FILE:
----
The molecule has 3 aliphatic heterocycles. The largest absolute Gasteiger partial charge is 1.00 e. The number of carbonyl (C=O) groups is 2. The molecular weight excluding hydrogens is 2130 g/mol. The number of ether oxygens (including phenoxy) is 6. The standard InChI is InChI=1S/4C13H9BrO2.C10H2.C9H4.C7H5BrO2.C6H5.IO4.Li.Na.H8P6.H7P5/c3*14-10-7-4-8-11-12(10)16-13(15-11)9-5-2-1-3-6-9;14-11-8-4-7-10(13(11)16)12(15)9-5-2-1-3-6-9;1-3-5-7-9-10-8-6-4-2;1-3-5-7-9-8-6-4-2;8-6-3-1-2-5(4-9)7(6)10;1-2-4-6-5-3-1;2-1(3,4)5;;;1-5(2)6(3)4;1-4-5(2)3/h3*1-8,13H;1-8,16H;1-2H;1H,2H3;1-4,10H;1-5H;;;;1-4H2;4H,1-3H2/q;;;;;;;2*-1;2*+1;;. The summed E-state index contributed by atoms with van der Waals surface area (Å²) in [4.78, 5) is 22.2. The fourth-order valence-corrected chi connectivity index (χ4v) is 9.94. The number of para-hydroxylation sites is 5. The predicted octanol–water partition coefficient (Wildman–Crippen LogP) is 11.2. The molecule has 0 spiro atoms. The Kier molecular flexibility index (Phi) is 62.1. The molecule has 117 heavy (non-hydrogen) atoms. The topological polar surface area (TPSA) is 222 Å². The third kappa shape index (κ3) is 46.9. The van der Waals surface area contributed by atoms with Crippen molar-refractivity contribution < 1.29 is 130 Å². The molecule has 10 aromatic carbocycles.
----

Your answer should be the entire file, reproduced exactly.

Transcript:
The molecule has 3 aliphatic heterocycles. The largest absolute Gasteiger partial charge is 1.00 e. The number of carbonyl (C=O) groups is 2. The molecular weight excluding hydrogens is 2130 g/mol. The number of ether oxygens (including phenoxy) is 6. The standard InChI is InChI=1S/4C13H9BrO2.C10H2.C9H4.C7H5BrO2.C6H5.IO4.Li.Na.H8P6.H7P5/c3*14-10-7-4-8-11-12(10)16-13(15-11)9-5-2-1-3-6-9;14-11-8-4-7-10(13(11)16)12(15)9-5-2-1-3-6-9;1-3-5-7-9-10-8-6-4-2;1-3-5-7-9-8-6-4-2;8-6-3-1-2-5(4-9)7(6)10;1-2-4-6-5-3-1;2-1(3,4)5;;;1-5(2)6(3)4;1-4-5(2)3/h3*1-8,13H;1-8,16H;1-2H;1H,2H3;1-4,10H;1-5H;;;;1-4H2;4H,1-3H2/q;;;;;;;2*-1;2*+1;;. The summed E-state index contributed by atoms with van der Waals surface area (Å²) in [4.78, 5) is 22.2. The fourth-order valence-corrected chi connectivity index (χ4v) is 9.94. The number of para-hydroxylation sites is 5. The predicted octanol–water partition coefficient (Wildman–Crippen LogP) is 11.2. The molecule has 0 spiro atoms. The Kier molecular flexibility index (Phi) is 62.1. The molecule has 117 heavy (non-hydrogen) atoms. The topological polar surface area (TPSA) is 222 Å². The third kappa shape index (κ3) is 46.9. The van der Waals surface area contributed by atoms with Crippen molar-refractivity contribution < 1.29 is 130 Å². The molecule has 10 aromatic carbocycles.